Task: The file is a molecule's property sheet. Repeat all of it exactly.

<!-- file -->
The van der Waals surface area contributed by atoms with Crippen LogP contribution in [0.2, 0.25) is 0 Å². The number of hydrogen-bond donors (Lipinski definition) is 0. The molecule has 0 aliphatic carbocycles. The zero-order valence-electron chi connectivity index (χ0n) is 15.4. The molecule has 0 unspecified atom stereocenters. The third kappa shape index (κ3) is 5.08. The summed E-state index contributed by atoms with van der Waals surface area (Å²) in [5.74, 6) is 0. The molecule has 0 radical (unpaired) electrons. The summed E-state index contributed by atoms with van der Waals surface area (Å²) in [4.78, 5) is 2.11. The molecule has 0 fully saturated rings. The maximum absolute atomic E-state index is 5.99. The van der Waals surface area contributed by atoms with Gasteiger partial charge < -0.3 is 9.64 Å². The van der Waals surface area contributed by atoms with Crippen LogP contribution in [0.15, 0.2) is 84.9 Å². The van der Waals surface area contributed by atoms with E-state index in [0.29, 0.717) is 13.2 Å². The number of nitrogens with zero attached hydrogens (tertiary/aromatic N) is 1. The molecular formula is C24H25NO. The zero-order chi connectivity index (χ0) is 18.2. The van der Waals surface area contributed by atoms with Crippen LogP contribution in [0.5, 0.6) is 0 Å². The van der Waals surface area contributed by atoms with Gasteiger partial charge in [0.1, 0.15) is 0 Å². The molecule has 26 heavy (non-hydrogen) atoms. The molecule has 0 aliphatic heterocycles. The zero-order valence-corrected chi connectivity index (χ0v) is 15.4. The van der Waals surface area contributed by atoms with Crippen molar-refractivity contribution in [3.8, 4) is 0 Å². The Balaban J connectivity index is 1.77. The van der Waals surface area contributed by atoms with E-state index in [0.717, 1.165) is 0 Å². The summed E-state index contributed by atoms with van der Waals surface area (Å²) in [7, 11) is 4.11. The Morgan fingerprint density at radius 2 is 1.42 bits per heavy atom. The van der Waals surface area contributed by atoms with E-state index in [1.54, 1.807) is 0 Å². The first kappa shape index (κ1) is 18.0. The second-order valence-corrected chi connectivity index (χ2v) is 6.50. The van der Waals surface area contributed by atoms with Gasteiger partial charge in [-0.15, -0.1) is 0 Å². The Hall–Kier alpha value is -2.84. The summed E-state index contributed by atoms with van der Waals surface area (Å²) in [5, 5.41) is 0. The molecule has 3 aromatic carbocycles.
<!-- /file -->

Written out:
The van der Waals surface area contributed by atoms with Crippen LogP contribution in [0.2, 0.25) is 0 Å². The number of hydrogen-bond donors (Lipinski definition) is 0. The molecule has 0 aliphatic carbocycles. The zero-order valence-electron chi connectivity index (χ0n) is 15.4. The molecule has 0 unspecified atom stereocenters. The third kappa shape index (κ3) is 5.08. The summed E-state index contributed by atoms with van der Waals surface area (Å²) in [5.74, 6) is 0. The molecule has 0 radical (unpaired) electrons. The summed E-state index contributed by atoms with van der Waals surface area (Å²) in [4.78, 5) is 2.11. The molecule has 0 fully saturated rings. The maximum absolute atomic E-state index is 5.99. The van der Waals surface area contributed by atoms with Gasteiger partial charge < -0.3 is 9.64 Å². The van der Waals surface area contributed by atoms with Crippen LogP contribution in [0.15, 0.2) is 84.9 Å². The van der Waals surface area contributed by atoms with E-state index in [0.29, 0.717) is 13.2 Å². The number of nitrogens with zero attached hydrogens (tertiary/aromatic N) is 1. The molecular formula is C24H25NO. The zero-order chi connectivity index (χ0) is 18.2. The van der Waals surface area contributed by atoms with Crippen LogP contribution in [0.5, 0.6) is 0 Å². The van der Waals surface area contributed by atoms with Gasteiger partial charge in [0.1, 0.15) is 0 Å². The molecule has 26 heavy (non-hydrogen) atoms. The molecule has 0 aliphatic heterocycles. The zero-order valence-corrected chi connectivity index (χ0v) is 15.4. The van der Waals surface area contributed by atoms with Crippen molar-refractivity contribution in [3.8, 4) is 0 Å². The Balaban J connectivity index is 1.77. The van der Waals surface area contributed by atoms with E-state index in [0.717, 1.165) is 0 Å². The summed E-state index contributed by atoms with van der Waals surface area (Å²) in [7, 11) is 4.11. The Morgan fingerprint density at radius 2 is 1.42 bits per heavy atom. The van der Waals surface area contributed by atoms with E-state index in [1.54, 1.807) is 0 Å². The first kappa shape index (κ1) is 18.0. The second-order valence-corrected chi connectivity index (χ2v) is 6.50. The van der Waals surface area contributed by atoms with Gasteiger partial charge in [-0.15, -0.1) is 0 Å². The Hall–Kier alpha value is -2.84. The summed E-state index contributed by atoms with van der Waals surface area (Å²) in [5, 5.41) is 0. The molecule has 3 aromatic carbocycles.